The state’s actions
Upon the initial release of retirement home data on April 19, Gov. Pritzker went on record stating he acted on retirement homes before the coronavirus outbreak began in Illinois. He said the state restricted visitation at nursing homes and began requiring staff wellness checks in early March.
From April 20 press conference:
“On February 28th, in my first public update dedicated specifically to the coronavirus, I highlighted that the data from other countries clearly showed that COVID-19 tends to cause more serious illness in elderly populations. And on March 4th, five days before we initiated our disaster proclamation, we established guidelines to maximize preparations at our nursing homes, veterans homes, and long-term care facilities. Long before the first nursing home case appeared in Illinois, the state implemented strict measures around restricting visitors at the long-term care facilities that we operate, such as the veterans homes and DHS facilities, and we collaborated with the industry associations to have the facilities that we regulate implement similar strict guidelines.”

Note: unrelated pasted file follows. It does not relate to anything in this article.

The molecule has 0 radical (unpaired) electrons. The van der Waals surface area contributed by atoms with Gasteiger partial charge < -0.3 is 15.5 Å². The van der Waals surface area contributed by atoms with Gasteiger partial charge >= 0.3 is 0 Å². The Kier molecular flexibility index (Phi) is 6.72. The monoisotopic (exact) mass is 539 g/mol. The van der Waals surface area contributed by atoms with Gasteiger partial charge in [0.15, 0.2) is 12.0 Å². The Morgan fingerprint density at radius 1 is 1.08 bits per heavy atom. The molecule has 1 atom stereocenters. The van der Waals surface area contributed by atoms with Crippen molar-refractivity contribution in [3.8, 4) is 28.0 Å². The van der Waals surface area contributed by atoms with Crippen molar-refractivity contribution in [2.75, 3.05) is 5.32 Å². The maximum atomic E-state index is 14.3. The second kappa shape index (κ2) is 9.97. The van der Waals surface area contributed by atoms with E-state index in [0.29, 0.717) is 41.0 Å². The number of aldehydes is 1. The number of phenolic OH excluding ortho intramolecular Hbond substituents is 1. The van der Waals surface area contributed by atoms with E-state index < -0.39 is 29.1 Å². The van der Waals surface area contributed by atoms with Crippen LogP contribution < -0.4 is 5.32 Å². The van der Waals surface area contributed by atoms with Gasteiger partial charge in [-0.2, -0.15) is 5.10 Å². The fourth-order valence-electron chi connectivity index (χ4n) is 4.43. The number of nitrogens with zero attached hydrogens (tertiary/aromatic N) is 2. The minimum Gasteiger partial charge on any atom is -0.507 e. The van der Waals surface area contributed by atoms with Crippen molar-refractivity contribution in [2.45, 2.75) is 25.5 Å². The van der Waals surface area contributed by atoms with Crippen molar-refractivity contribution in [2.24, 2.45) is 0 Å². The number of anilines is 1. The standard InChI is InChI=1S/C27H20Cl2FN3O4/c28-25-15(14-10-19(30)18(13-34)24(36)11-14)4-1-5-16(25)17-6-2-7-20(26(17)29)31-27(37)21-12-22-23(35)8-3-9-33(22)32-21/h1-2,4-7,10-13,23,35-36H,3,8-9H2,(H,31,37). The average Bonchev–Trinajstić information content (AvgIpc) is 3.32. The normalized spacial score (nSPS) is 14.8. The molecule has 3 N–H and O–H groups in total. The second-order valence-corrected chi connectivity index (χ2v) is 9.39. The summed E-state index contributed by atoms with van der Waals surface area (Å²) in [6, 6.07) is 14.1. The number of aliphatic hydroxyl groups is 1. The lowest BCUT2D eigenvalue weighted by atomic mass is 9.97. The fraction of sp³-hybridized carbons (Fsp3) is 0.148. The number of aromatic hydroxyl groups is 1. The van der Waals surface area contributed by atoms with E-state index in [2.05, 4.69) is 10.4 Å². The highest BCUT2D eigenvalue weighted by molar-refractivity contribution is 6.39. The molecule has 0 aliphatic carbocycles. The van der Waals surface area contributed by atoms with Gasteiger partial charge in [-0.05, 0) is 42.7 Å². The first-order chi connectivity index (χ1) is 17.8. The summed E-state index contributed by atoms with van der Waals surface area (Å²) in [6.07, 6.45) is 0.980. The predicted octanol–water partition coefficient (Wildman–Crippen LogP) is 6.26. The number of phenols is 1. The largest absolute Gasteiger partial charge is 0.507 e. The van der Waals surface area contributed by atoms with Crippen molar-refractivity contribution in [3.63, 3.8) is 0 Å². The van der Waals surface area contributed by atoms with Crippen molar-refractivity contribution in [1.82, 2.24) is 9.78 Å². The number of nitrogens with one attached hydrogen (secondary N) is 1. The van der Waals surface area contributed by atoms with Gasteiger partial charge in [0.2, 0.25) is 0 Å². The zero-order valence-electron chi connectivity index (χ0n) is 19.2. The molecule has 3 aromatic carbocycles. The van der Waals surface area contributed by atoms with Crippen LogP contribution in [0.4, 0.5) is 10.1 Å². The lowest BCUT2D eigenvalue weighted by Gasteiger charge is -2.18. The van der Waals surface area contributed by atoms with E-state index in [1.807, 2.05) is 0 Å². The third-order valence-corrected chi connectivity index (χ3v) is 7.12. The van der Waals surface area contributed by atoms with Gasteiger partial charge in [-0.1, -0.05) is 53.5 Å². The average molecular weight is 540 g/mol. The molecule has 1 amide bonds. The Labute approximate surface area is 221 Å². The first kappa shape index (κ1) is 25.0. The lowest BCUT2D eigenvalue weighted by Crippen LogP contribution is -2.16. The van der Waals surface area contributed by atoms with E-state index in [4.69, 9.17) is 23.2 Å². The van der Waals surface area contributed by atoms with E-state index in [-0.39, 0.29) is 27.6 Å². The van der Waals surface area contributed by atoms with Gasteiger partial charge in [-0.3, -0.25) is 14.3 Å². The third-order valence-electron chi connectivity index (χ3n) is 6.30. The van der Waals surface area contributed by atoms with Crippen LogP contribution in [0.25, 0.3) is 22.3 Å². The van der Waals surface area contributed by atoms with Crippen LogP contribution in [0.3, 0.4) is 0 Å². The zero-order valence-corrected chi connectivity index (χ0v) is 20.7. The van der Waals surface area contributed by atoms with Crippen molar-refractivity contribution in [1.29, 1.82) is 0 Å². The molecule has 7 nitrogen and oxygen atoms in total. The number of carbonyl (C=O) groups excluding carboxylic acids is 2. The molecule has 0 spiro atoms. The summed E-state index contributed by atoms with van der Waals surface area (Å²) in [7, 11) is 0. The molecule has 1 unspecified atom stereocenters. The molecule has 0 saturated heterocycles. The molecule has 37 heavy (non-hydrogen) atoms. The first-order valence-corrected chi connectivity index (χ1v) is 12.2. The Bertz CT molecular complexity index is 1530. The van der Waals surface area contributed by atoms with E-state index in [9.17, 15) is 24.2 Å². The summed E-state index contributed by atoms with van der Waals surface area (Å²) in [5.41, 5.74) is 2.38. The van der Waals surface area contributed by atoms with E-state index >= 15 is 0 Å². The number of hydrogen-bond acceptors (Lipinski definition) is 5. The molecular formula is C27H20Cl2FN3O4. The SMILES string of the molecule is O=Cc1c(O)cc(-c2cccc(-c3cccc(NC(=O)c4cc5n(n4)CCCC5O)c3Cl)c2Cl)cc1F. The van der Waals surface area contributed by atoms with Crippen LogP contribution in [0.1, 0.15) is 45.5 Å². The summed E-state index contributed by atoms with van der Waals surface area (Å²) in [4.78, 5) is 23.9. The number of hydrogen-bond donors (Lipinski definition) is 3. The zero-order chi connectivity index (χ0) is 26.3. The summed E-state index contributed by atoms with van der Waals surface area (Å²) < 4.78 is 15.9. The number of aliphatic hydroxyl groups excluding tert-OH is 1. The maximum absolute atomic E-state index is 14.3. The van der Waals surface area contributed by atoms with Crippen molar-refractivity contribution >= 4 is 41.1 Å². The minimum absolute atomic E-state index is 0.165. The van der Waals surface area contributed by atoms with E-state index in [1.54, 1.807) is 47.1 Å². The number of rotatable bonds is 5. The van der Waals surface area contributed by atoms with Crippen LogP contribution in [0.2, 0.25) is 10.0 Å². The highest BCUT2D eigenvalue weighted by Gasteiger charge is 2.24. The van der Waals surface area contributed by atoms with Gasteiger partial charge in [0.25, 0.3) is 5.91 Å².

From April 21 press conference:
“We started talking about and dealing with the problems in nursing homes in early March. This is before we ever had a disaster proclamation in the state and long before we ever had a stay at home order. We shut down visitation at nursing homes and began to do wellness checks of the personnel there.”
The fact that COVID-19 has spread so far across the state’s long-term care facilities despite Gov. Pritzker’s assurances should raise serious concerns about the effectiveness of the state’s response.
One could lay the problem at the feet of the retirement homes themselves. Did the state leave protections and responses to their discretion, and did they make mistakes? We don’t know.